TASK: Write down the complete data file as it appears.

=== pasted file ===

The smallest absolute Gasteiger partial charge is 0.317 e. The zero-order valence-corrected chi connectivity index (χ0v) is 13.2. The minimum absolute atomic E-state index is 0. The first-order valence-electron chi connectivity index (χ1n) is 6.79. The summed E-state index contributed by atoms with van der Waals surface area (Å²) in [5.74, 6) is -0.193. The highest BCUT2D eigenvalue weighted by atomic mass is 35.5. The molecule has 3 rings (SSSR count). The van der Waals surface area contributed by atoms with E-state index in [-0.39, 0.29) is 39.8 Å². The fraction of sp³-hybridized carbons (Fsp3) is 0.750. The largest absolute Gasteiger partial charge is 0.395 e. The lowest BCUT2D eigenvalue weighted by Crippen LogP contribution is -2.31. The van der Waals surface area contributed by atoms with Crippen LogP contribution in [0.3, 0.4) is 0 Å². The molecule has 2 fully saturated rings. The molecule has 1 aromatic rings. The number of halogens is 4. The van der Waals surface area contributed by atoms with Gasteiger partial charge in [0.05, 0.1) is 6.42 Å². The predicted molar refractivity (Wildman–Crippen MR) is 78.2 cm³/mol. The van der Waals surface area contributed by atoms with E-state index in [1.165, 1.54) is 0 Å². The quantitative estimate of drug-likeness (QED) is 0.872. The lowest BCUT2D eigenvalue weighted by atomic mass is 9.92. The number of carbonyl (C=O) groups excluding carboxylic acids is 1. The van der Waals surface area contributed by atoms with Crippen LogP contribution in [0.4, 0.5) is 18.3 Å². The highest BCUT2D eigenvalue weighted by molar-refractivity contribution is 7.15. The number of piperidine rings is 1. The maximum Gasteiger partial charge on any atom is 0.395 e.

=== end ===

The smallest absolute Gasteiger partial charge is 0.317 e. The zero-order valence-corrected chi connectivity index (χ0v) is 13.2. The minimum absolute atomic E-state index is 0. The first-order valence-electron chi connectivity index (χ1n) is 6.79. The summed E-state index contributed by atoms with van der Waals surface area (Å²) in [5.74, 6) is -0.193. The highest BCUT2D eigenvalue weighted by atomic mass is 35.5. The molecule has 3 rings (SSSR count). The van der Waals surface area contributed by atoms with E-state index in [-0.39, 0.29) is 39.8 Å². The fraction of sp³-hybridized carbons (Fsp3) is 0.750. The largest absolute Gasteiger partial charge is 0.395 e. The lowest BCUT2D eigenvalue weighted by Crippen LogP contribution is -2.31. The van der Waals surface area contributed by atoms with Crippen LogP contribution in [0.3, 0.4) is 0 Å². The molecule has 2 fully saturated rings. The molecule has 1 aromatic rings. The number of halogens is 4. The van der Waals surface area contributed by atoms with Gasteiger partial charge in [0.05, 0.1) is 6.42 Å². The predicted molar refractivity (Wildman–Crippen MR) is 78.2 cm³/mol. The van der Waals surface area contributed by atoms with E-state index in [1.165, 1.54) is 0 Å². The quantitative estimate of drug-likeness (QED) is 0.872. The lowest BCUT2D eigenvalue weighted by atomic mass is 9.92. The number of carbonyl (C=O) groups excluding carboxylic acids is 1. The van der Waals surface area contributed by atoms with Crippen LogP contribution in [0.4, 0.5) is 18.3 Å². The highest BCUT2D eigenvalue weighted by molar-refractivity contribution is 7.15. The number of piperidine rings is 1. The maximum Gasteiger partial charge on any atom is 0.395 e.